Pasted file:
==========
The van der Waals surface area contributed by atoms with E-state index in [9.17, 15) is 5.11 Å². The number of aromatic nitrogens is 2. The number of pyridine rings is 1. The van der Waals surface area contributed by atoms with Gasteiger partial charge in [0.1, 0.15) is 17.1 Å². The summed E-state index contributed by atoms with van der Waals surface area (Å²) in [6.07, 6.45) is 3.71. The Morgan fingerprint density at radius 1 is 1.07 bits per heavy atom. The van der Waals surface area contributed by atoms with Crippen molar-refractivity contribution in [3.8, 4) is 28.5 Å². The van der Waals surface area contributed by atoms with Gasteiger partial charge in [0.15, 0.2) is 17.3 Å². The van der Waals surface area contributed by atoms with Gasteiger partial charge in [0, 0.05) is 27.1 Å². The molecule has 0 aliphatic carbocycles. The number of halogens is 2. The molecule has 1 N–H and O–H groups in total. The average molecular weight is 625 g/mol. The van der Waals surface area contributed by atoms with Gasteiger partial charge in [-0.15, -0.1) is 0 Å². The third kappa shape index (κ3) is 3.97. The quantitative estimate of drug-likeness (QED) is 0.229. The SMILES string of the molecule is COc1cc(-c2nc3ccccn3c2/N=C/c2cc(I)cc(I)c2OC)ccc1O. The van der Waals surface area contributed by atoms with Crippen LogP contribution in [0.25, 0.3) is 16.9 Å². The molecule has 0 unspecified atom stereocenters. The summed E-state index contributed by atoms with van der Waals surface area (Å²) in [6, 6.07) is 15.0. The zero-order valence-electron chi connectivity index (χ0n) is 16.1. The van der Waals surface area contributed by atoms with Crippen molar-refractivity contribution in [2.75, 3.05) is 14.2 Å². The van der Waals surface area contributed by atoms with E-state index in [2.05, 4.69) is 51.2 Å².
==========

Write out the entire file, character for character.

The van der Waals surface area contributed by atoms with E-state index in [9.17, 15) is 5.11 Å². The number of aromatic nitrogens is 2. The number of pyridine rings is 1. The van der Waals surface area contributed by atoms with Gasteiger partial charge in [0.1, 0.15) is 17.1 Å². The summed E-state index contributed by atoms with van der Waals surface area (Å²) in [6.07, 6.45) is 3.71. The Morgan fingerprint density at radius 1 is 1.07 bits per heavy atom. The van der Waals surface area contributed by atoms with Crippen molar-refractivity contribution in [3.8, 4) is 28.5 Å². The van der Waals surface area contributed by atoms with Gasteiger partial charge in [0.15, 0.2) is 17.3 Å². The van der Waals surface area contributed by atoms with Gasteiger partial charge in [0, 0.05) is 27.1 Å². The molecule has 0 aliphatic carbocycles. The number of halogens is 2. The molecule has 1 N–H and O–H groups in total. The average molecular weight is 625 g/mol. The van der Waals surface area contributed by atoms with Gasteiger partial charge in [-0.15, -0.1) is 0 Å². The third kappa shape index (κ3) is 3.97. The quantitative estimate of drug-likeness (QED) is 0.229. The SMILES string of the molecule is COc1cc(-c2nc3ccccn3c2/N=C/c2cc(I)cc(I)c2OC)ccc1O. The van der Waals surface area contributed by atoms with Crippen LogP contribution in [0.25, 0.3) is 16.9 Å². The molecule has 0 unspecified atom stereocenters. The summed E-state index contributed by atoms with van der Waals surface area (Å²) in [6, 6.07) is 15.0. The zero-order valence-electron chi connectivity index (χ0n) is 16.1. The van der Waals surface area contributed by atoms with Crippen molar-refractivity contribution in [2.75, 3.05) is 14.2 Å². The van der Waals surface area contributed by atoms with E-state index in [2.05, 4.69) is 51.2 Å².